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Of Interviews and Extra-Curricular Involvements

Updated on November 14, 2009

What can be Gained from Interviews?

This afternoon, I was interviewed for Graduation Special Awards by the University Honors and Awards Committee.  I really look forward to interviews such as these for I often find these insightful.

I remember one instance when I was interviewed for an award for leadership.  It was then when I was asked how my involvement in a university-wide umbrella council of student organizations relates to my field of study, chemical engineering.  Taken aback, I told the panel that there was no relationship between my extra-curricular involvement and my degree program, but that I do get involve myself in departmental activities and projects such as re-accreditation.  Then, I silently told myself how lucky presidents of professional student organizations and students of the College of Business and Economics are for being able to relate their involvements with their fields of study.

It was only during my internship in an energy company when I was able to realize the real answer to the question raised during the said interview.  During my internship in an engineering department of the said firm, I had the opportunity to handle a project, and it was then when I realized that not only managers need to know how to manage people; even engineers do.  It was only then when it struck me how I took some activity planning tools for granted when I was preparing these for an organization’s activity.  It was then when I realized that De La Salle University had indeed trained me to be a good engineer not only academically but also in dealing with people.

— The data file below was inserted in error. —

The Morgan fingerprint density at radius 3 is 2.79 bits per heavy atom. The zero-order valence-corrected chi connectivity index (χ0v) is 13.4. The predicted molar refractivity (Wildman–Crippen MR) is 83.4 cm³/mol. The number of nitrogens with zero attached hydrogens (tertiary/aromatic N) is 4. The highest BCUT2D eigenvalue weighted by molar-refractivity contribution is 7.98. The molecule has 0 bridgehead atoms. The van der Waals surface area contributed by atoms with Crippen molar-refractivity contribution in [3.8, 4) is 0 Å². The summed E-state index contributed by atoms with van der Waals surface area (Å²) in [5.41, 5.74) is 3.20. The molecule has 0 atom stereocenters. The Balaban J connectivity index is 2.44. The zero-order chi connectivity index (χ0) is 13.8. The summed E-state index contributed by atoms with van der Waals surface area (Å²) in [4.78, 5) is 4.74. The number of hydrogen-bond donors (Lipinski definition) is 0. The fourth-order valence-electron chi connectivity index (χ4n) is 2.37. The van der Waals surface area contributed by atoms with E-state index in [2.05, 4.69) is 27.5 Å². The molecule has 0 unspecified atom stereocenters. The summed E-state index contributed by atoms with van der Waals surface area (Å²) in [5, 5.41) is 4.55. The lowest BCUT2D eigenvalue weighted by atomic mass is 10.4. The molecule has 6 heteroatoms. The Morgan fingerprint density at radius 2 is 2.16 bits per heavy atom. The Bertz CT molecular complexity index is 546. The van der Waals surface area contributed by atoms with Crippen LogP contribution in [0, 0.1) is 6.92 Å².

It is quite true that De La Salle University has an atmosphere that is able to encourage students to become active in student organizations.  I, for one, can be said to be just a student with limited involvement when I was in high school.  Yes, I was active in one club and was the news editor of our school paper, but other than that, I would often shy away from big time involvements.  Yet here in this University, I was able to maximize the opportunities given to me to be involved.  I was able to join an organization, be an officer of that and, eventually, be an officer and the head of a University-wide umbrella organization.

I believe that such a change does not happen overnight.  It requires a lot from the student and from the academic community; however, it was possible.  Just look at me.  I was able to involve myself actively in campus activities in spite of the fact that the University follows a trimestral system with classes compressed to four days a week.  This goes to show that, in spite of the University’s rigorous academic trainings, one is still able to squeeze in his/her time these extra-curricular involvements.  And he/she becomes a better person for that because time management and being able to work under stress is something that companies really look for.

The best suggestion that I can give is perhaps to apply for awards at the end of your term of office especially when you are nominated.  It is indeed a good chance to know how much you have done and how much you have forgotten to do.  Do not remember to reflect after each phase for it gives you more chance to know yourself, your strengths, your weaknesses and your limitations.




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